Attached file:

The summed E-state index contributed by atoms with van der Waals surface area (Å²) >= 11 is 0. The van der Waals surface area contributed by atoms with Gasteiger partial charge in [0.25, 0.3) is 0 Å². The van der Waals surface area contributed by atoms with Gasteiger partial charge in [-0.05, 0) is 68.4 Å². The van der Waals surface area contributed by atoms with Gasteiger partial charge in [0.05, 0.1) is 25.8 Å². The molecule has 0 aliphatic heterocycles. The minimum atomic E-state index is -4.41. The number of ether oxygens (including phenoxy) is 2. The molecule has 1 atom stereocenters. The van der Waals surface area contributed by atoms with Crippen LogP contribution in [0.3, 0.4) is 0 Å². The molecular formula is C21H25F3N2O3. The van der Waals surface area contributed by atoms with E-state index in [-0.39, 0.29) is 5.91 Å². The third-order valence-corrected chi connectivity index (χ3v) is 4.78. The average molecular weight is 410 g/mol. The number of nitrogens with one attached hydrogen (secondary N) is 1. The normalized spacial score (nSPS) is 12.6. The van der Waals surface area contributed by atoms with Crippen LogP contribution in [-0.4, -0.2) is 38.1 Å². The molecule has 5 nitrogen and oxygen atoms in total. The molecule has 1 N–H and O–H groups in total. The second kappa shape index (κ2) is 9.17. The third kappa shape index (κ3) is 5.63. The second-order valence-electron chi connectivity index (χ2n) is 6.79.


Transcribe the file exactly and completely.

The summed E-state index contributed by atoms with van der Waals surface area (Å²) >= 11 is 0. The van der Waals surface area contributed by atoms with Gasteiger partial charge in [0.25, 0.3) is 0 Å². The van der Waals surface area contributed by atoms with Gasteiger partial charge in [-0.05, 0) is 68.4 Å². The van der Waals surface area contributed by atoms with Gasteiger partial charge in [0.05, 0.1) is 25.8 Å². The molecule has 0 aliphatic heterocycles. The minimum atomic E-state index is -4.41. The number of ether oxygens (including phenoxy) is 2. The molecule has 1 atom stereocenters. The van der Waals surface area contributed by atoms with Crippen LogP contribution in [0.3, 0.4) is 0 Å². The molecular formula is C21H25F3N2O3. The van der Waals surface area contributed by atoms with E-state index in [-0.39, 0.29) is 5.91 Å². The third-order valence-corrected chi connectivity index (χ3v) is 4.78. The average molecular weight is 410 g/mol. The number of nitrogens with one attached hydrogen (secondary N) is 1. The normalized spacial score (nSPS) is 12.6. The van der Waals surface area contributed by atoms with Crippen LogP contribution in [-0.4, -0.2) is 38.1 Å². The molecule has 5 nitrogen and oxygen atoms in total. The molecule has 1 N–H and O–H groups in total. The second kappa shape index (κ2) is 9.17. The third kappa shape index (κ3) is 5.63. The second-order valence-electron chi connectivity index (χ2n) is 6.79.